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Canberra confirmed reports of a Chinese spy ship spotted off the Australian coast, with officials denouncing the action “alarming” while noting that Beijing was within its rights to navigate international waters.

Prime Minister Scott Morrison admitted that a Chinese surveillance vessel had spent some time near its country’s coast earlier this year, saying on Friday that the vessel highlighted a “Very serious situation” in the Indo-Pacific region, while adding that Beijing has not broken any maritime laws in the process.

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“I think the presence of the Chinese navy – of which we were aware, and they were watching us closely and we are watching them closely – the importance of that is to point out to Australians that there is a very serious situation in there. ‘Indo-Pacific’, Morrison told reporters.

They have every right to be where they are. We knew they were there. They may be there under international maritime law. But don’t think for a second that we weren’t watching them when they were looking to watch us.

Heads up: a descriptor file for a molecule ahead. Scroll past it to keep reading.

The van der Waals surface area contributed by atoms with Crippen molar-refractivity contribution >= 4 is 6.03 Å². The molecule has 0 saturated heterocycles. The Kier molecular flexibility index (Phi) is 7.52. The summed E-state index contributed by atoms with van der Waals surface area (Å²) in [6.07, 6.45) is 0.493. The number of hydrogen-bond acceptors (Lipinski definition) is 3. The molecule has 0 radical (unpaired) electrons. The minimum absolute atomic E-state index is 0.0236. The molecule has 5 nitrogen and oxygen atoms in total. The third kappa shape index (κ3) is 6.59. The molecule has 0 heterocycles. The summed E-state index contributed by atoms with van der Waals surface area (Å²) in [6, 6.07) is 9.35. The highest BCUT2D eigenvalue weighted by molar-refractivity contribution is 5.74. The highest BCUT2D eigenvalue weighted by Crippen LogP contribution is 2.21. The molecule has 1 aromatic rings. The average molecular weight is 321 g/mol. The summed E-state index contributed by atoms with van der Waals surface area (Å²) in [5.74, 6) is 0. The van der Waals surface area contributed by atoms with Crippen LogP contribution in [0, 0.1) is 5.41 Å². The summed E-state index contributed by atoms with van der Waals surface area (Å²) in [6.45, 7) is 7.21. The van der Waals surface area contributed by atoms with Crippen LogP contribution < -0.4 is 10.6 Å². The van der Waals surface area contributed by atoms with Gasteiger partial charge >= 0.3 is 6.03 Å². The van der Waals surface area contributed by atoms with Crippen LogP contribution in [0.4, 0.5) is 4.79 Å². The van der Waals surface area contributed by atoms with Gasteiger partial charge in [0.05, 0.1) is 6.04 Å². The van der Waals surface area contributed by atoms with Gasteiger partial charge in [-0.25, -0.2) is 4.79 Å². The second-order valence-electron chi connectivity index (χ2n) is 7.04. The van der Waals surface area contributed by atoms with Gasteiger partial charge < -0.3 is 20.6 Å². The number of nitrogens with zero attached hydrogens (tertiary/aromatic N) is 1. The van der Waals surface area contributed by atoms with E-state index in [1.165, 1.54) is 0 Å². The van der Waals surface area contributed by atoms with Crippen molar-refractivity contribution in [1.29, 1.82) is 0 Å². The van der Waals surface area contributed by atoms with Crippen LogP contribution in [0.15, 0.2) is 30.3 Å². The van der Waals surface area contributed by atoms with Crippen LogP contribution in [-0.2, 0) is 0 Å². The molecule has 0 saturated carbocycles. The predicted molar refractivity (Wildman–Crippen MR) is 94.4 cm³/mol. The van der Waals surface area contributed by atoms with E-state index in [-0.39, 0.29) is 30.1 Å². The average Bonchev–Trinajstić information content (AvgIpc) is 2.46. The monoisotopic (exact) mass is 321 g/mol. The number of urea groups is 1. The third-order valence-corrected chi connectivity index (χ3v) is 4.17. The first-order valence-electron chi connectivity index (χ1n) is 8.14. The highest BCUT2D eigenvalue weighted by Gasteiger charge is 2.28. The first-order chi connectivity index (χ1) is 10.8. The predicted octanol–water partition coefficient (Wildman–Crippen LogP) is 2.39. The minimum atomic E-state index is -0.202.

Morrison also said he expects Beijing to grant his country the same latitude when sailing with its own ships in the disputed areas of the South China Sea, where competing territorial claims have given rise to disputes. long-standing tensions between China and a number of other regional states. .

The Daily Telegraph was the first to report the presence of the Chinese spy ship, which it said circled the coast for a three-week period between August and September.

READ MORE: Australia deploys troops to island hit by anti-China riots

Defense Minister Peter Dutton confirmed the timeline, telling media on Friday the ship remained outside Australian waters and did not break any laws. He later added, however, that the deployment was “alarming,” and said it was at odds with Beijing’s rhetoric on promoting peace and security in the Asia-Pacific region.

The high-level comments on the spy ship come amid mounting hostilities between China and Australia, with Canberra now considering a diplomatic boycott of the 2022 Winter Olympics to be held in Beijing – although officials would wait for Washington’s decision before taking theirs. The discussion of a potential boycott was sparked by criticism of alleged human rights violations by China, especially against its Uyghur Muslim minority. In addition to the Olympics controversy, other tensions between Australia and China have been sparked by a long-standing trade dispute, which has seen China ban imports of Australian coal.

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